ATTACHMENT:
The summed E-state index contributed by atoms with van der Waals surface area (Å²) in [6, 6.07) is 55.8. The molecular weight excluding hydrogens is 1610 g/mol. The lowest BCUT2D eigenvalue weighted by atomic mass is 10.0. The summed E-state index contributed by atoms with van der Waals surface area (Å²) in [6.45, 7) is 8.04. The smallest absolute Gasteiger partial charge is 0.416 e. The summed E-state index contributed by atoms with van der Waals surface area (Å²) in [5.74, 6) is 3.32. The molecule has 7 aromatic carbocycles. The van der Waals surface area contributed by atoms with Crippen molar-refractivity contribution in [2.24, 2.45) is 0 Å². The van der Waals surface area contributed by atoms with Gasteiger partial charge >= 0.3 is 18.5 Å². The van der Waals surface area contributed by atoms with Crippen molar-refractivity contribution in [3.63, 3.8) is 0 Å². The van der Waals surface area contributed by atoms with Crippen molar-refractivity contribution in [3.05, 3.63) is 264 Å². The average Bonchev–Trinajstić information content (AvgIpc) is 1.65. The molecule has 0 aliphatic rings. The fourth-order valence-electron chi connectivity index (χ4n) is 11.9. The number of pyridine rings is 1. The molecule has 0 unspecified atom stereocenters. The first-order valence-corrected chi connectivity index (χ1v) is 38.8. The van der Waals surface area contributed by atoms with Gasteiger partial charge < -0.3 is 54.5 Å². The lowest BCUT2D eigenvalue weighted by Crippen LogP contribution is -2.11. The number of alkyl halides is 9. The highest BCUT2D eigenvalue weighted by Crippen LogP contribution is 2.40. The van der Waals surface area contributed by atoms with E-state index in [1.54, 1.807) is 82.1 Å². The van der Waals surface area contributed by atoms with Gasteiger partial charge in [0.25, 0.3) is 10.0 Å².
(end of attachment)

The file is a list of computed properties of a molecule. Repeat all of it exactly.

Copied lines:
The summed E-state index contributed by atoms with van der Waals surface area (Å²) in [6, 6.07) is 55.8. The molecular weight excluding hydrogens is 1610 g/mol. The lowest BCUT2D eigenvalue weighted by atomic mass is 10.0. The summed E-state index contributed by atoms with van der Waals surface area (Å²) in [6.45, 7) is 8.04. The smallest absolute Gasteiger partial charge is 0.416 e. The summed E-state index contributed by atoms with van der Waals surface area (Å²) in [5.74, 6) is 3.32. The molecule has 7 aromatic carbocycles. The van der Waals surface area contributed by atoms with Crippen molar-refractivity contribution in [2.24, 2.45) is 0 Å². The van der Waals surface area contributed by atoms with Gasteiger partial charge >= 0.3 is 18.5 Å². The van der Waals surface area contributed by atoms with Crippen molar-refractivity contribution in [3.63, 3.8) is 0 Å². The van der Waals surface area contributed by atoms with Crippen molar-refractivity contribution in [3.05, 3.63) is 264 Å². The average Bonchev–Trinajstić information content (AvgIpc) is 1.65. The molecule has 0 aliphatic rings. The fourth-order valence-electron chi connectivity index (χ4n) is 11.9. The number of pyridine rings is 1. The molecule has 0 unspecified atom stereocenters. The first-order valence-corrected chi connectivity index (χ1v) is 38.8. The van der Waals surface area contributed by atoms with Gasteiger partial charge < -0.3 is 54.5 Å². The lowest BCUT2D eigenvalue weighted by Crippen LogP contribution is -2.11. The number of alkyl halides is 9. The highest BCUT2D eigenvalue weighted by Crippen LogP contribution is 2.40. The van der Waals surface area contributed by atoms with E-state index in [1.54, 1.807) is 82.1 Å². The van der Waals surface area contributed by atoms with Gasteiger partial charge in [0.25, 0.3) is 10.0 Å².